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February 13, 2018

Sixers beat hapless Knicks behind the ultimate T.J. McConnell game

He has killed the Knicks to such a degree that I had to ask T.J. McConnell the question after Monday night's 108-92 victory: do you have something personal against New York? Did somebody dressed in orange and blue wrong you in a previous life?

McConnell pondered the thought for a second, and then swiftly moved on. 

"'I'm just trying to play hard," said McConnell. "Call it what you want, but I'm just trying to go out there and do my job in any way I can."

McConnell did a little more than "his job" during what was often a lifeless affair at the Wells Fargo Center. The stat line is what will catch your eyes, and it's worth shining a light on the production for sure. 10 points, 10 rebounds, 11 assists, and six steals add up to a tremendous night at the office, and McConnell became the first Sixers player in franchise history to ever post a triple-double off the bench. As we all expected when he was invited to play for their Summer League team years ago, McConnell stands alone in Sixers history.

If the stats look great on their own, they frankly undersell his night a little bit. When players are in the zone, they feel empowered to take risks and use flair in a way they might not otherwise. That rings especially true for McConnell, who is no one's idea of a flashy player. But he reached deep into his bag of trips on Monday night, showing off with some downright sensational passes, including a behind-the-head feed to Amir Johnson in the fourth quarter.

Even still, McConnell's passing remained functional above all else. When he saw Dario Saric through New York's trees late in the game, he hit him with a rope right into his shooting pocket, allowing "The Homie" to rise up and bring the Sixers closer to victory.

It was a special night for McConnell, and everyone from his teammates to the Wells Fargo Center made sure to let him know it. McConnell claimed he wasn't really thinking about the stats or a triple-double until Joel Embiid, ever the instigator, made sure to inform him of the stakes.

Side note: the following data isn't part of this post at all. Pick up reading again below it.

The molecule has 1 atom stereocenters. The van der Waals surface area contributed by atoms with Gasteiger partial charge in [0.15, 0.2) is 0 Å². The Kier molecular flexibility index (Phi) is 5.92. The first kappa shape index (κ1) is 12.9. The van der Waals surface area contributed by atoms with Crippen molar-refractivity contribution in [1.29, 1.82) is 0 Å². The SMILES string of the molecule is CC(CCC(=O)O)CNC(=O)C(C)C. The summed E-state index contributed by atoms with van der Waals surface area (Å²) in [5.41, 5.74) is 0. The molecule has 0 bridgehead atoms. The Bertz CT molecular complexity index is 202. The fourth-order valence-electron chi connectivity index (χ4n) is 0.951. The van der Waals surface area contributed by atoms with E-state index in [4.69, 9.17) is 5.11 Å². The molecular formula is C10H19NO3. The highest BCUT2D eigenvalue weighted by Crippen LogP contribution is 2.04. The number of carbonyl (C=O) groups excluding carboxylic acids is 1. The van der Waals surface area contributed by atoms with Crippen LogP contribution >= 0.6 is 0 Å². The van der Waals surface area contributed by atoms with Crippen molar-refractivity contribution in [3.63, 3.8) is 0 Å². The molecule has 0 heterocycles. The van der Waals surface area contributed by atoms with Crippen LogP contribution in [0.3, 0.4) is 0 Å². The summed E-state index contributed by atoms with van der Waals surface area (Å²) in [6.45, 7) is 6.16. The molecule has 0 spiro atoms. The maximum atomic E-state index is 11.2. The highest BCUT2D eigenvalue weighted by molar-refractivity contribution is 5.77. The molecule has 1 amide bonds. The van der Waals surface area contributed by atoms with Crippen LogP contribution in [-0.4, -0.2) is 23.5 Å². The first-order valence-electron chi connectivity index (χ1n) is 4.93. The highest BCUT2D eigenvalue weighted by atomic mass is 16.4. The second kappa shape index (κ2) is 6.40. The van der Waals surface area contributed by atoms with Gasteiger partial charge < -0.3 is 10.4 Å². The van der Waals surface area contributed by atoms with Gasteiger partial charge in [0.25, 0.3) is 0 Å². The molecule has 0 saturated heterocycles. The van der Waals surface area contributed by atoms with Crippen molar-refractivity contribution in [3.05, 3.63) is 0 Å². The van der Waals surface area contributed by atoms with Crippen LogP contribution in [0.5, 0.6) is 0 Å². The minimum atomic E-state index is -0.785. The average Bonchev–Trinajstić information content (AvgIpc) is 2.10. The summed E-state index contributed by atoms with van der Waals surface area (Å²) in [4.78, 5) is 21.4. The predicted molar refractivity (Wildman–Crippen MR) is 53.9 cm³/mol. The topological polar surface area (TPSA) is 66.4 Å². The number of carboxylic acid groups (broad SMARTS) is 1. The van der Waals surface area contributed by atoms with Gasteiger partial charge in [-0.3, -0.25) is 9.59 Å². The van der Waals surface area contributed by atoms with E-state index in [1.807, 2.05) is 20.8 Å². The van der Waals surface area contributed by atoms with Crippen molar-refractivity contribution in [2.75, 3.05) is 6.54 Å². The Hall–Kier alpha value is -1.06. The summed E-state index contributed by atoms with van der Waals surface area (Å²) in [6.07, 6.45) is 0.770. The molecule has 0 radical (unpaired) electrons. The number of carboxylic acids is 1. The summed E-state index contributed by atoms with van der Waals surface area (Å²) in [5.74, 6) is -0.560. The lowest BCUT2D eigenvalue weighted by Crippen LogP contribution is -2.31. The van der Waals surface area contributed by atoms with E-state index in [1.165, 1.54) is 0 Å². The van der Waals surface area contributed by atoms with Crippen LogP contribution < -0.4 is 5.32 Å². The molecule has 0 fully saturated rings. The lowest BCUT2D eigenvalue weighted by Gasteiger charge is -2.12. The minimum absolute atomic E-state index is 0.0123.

"Joel just wouldn't let it go. After a rebound or an assist, he kept telling me, and then when I had nine rebounds he's saying, 'Go get another one," said McConnell. The backup guard told reporters the support he had from his teammates reflects a lot about their group: "It just speaks volumes about what kind of guys we have on our team, being happy for a player. I just love all of them and I thank them for supporting me like that."

For all the talk in years past about how Philadelphia's drastic, unprecedented style of rebuilding would kill the culture of the franchise for years to come, this group is together. It's a credit to the coaching staff but also to the type of guys who populate the locker room, from the new veteran recruits to the holdovers from the Process. They made sure to give McConnell a fitting welcome in the locker room after the game, dumping chocolate milk all over him.

McConnell may not be the headliner or anything close to the team's best player, but he is a core part of their identity. When he gets off the bench and tears like a madman after the opposing point guard, that guy and the 20,000+ fans in attendance know he's about to force you to work for every inch. It's why when McConnell hauled in that 10th rebound to make the triple-double official, his home arena erupted in a way they probably wouldn't for anyone else.

Having guys like this on your roster matters a great deal. The Sixers played down to their competition against a bad Knicks team, which is what you'd expect from a young team. Having McConnell's switch constantly turned on is part of what allows them to get away with this. His relentless work ethic is not lost on his teammates.

"I know he's working so hard every day, he's coming to work on his game before practice, he's staying after the practice to work on his game. He's a guy who pays attention to small, small details," said Dario Saric after the game. "I know [a triple-double] would one day happen, and he deserved it."


The Sixers are holding it down on their home court

With a lot of teams allowing their minds to drift to the All-Star break in the week leading into the mid-season event, this five-game homestand had the potential to be a big stepping stone for Philadelphia's playoff push. All they've done so far is go 4-0 on their home floor with one left on Wednesday, part of a 10-game streak at the Wells Fargo Center.